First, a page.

Finding a business that has the potential to grow substantially is not easy, but it is possible if we look at a few key financial metrics. In a perfect world, we'd like to see a company investing more capital into its business and ideally the returns earned from that capital are also increasing. If you see this, it typically means it's a company with a great business model and plenty of profitable reinvestment opportunities. However, after investigating Tencent Holdings (HKG:700), we don't think it's current trends fit the mold of a multi-bagger.
Return On Capital Employed (ROCE): What is it?
Just to clarify if you're unsure, ROCE is a metric for evaluating how much pre-tax income (in percentage terms) a company earns on the capital invested in its business. Analysts use this formula to calculate it for Tencent Holdings:
Return on Capital Employed = Earnings Before Interest and Tax (EBIT) ÷ (Total Assets - Current Liabilities)
0.11 = CN¥131b ÷ (CN¥1.5t - CN¥278b) (Based on the trailing twelve months to June 2021).
Therefore, Tencent Holdings has an ROCE of 11%. In absolute terms, that's a satisfactory return, but compared to the Interactive Media and Services industry average of 7.0% it's much better.
Above you can see how the current ROCE for Tencent Holdings compares to its prior returns on capital, but there's only so much you can tell from the past. If you're interested, you can view the analysts predictions in our free report on analyst forecasts for the company.
So How Is Tencent Holdings' ROCE Trending?
In terms of Tencent Holdings' historical ROCE movements, the trend isn't fantastic. Over the last five years, returns on capital have decreased to 11% from 20% five years ago. However, given capital employed and revenue have both increased it appears that the business is currently pursuing growth, at the consequence of short term returns. And if the increased capital generates additional returns, the business, and thus shareholders, will benefit in the long run.
On a side note, Tencent Holdings has done well to pay down its current liabilities to 18% of total assets. That could partly explain why the ROCE has dropped. Effectively this means their suppliers or short-term creditors are funding less of the business, which reduces some elements of risk. Some would claim this reduces the business' efficiency at generating ROCE since it is now funding more of the operations with its own money.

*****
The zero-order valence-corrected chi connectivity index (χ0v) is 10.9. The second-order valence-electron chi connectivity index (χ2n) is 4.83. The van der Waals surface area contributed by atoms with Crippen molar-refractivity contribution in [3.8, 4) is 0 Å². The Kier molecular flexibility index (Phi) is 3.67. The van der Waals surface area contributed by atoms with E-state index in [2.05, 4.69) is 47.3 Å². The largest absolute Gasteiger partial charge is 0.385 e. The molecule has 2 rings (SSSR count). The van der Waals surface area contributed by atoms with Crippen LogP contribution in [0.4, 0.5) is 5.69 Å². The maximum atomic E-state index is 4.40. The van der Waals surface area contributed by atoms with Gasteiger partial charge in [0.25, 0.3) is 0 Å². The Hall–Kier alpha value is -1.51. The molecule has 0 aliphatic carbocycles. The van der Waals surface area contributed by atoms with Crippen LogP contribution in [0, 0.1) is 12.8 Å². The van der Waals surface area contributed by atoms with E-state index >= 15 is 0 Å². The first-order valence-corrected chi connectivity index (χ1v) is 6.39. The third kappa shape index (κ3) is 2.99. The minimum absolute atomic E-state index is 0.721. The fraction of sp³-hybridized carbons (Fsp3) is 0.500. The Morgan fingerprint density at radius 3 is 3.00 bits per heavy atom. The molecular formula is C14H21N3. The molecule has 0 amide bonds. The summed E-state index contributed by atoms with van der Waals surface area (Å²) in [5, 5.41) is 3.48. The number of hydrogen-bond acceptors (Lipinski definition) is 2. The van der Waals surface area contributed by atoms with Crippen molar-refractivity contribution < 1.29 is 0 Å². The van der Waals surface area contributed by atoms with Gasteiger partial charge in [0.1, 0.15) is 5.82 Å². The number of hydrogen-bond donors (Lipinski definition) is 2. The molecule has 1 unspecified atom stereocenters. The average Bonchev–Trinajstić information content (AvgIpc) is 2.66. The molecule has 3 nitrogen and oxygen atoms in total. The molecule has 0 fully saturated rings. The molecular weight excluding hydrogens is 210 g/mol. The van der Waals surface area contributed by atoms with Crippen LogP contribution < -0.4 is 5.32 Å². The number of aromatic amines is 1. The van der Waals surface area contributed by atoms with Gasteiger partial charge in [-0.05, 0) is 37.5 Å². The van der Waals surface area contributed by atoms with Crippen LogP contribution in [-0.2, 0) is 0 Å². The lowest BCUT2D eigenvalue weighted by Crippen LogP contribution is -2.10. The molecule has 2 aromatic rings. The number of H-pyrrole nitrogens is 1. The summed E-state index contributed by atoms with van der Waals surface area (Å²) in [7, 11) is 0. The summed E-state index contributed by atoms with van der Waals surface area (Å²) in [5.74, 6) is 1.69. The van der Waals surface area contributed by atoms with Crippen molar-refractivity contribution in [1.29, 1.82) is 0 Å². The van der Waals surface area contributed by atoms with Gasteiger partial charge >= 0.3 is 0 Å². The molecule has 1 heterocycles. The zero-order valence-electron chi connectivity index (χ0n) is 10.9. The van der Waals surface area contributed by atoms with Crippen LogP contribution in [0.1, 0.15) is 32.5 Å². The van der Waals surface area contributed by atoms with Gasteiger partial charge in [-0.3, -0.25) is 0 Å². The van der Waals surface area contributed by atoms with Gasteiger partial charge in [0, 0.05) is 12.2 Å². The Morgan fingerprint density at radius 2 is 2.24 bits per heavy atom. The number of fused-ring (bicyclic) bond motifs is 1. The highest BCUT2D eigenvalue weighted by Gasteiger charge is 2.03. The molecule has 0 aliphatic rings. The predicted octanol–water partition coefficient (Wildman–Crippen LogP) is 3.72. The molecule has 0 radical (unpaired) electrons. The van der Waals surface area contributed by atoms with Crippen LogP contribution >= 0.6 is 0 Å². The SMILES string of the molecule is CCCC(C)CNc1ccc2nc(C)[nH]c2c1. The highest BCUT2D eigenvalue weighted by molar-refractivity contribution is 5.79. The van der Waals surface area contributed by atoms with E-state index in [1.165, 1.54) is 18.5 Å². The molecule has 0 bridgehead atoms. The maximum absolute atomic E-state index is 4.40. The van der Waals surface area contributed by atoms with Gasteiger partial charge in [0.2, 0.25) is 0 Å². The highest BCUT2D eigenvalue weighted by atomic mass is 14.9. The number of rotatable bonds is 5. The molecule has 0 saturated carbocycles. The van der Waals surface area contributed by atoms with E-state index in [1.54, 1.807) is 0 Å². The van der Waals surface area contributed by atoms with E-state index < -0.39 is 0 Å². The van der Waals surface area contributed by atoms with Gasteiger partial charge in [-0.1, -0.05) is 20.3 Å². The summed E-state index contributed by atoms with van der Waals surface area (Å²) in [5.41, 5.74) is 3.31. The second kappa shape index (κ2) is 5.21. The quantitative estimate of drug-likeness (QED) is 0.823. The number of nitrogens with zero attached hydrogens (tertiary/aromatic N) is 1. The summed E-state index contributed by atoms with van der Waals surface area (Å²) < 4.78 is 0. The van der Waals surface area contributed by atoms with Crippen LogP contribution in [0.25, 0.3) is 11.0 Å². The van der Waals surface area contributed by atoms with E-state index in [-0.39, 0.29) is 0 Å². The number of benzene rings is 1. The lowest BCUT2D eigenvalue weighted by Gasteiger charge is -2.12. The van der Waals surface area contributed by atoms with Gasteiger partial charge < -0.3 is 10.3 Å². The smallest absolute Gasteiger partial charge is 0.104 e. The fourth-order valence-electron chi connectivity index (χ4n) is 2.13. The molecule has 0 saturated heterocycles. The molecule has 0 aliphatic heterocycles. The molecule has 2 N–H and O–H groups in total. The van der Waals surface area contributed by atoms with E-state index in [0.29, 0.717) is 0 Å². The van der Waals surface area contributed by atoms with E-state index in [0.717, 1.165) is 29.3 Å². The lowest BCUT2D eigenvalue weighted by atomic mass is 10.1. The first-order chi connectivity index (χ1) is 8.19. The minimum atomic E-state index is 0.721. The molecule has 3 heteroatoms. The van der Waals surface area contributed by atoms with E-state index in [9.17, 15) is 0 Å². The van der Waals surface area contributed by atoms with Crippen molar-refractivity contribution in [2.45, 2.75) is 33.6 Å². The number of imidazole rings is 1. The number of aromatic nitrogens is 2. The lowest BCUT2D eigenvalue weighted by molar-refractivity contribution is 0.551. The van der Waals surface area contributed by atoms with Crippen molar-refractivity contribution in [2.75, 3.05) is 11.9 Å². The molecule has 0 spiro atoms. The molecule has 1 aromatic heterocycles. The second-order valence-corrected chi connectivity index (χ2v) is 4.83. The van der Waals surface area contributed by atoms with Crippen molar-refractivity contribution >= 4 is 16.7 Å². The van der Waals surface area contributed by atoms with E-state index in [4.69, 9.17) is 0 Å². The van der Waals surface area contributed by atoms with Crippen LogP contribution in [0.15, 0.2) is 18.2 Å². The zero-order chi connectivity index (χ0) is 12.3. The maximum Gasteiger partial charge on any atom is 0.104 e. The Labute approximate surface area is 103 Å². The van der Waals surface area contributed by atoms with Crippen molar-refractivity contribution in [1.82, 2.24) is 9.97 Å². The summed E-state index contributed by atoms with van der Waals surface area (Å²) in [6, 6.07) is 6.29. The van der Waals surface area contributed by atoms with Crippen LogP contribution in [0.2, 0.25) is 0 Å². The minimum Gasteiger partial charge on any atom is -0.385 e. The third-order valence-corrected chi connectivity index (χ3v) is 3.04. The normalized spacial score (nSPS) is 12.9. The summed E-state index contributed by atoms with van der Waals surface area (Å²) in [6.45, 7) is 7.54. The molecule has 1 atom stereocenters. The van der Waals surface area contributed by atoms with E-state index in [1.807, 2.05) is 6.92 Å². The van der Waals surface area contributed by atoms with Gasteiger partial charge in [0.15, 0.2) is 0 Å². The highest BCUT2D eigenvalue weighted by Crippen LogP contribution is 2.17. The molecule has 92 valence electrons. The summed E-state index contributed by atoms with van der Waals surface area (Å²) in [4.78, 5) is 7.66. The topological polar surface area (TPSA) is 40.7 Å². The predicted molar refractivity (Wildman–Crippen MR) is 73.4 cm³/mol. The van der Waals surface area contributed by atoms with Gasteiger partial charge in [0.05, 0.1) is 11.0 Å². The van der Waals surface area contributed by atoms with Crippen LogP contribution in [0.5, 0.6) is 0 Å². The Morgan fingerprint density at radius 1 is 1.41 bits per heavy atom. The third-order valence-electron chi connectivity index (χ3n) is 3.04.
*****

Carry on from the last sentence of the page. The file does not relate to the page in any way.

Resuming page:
Even though returns on capital have fallen in the short term, we find it promising that revenue and capital employed have both increased for Tencent Holdings. And long term investors must be optimistic going forward because the stock has returned a huge 135% to shareholders in the last five years. So should these growth trends continue, we'd be optimistic on the stock going forward.
On a separate note, we've found 2 warning signs for Tencent Holdings you'll probably want to know about.
For those who like to invest in solid companies, check out this free list of companies with solid balance sheets and high returns on equity.
This article by Simply Wall St is general in nature. We provide commentary based on historical data and analyst forecasts only using an unbiased methodology and our articles are not intended to be financial advice. It does not constitute a recommendation to buy or sell any stock, and does not take account of your objectives, or your financial situation. We aim to bring you long-term focused analysis driven by fundamental data. Note that our analysis may not factor in the latest price-sensitive company announcements or qualitative material. Simply Wall St has no position in any stocks mentioned.
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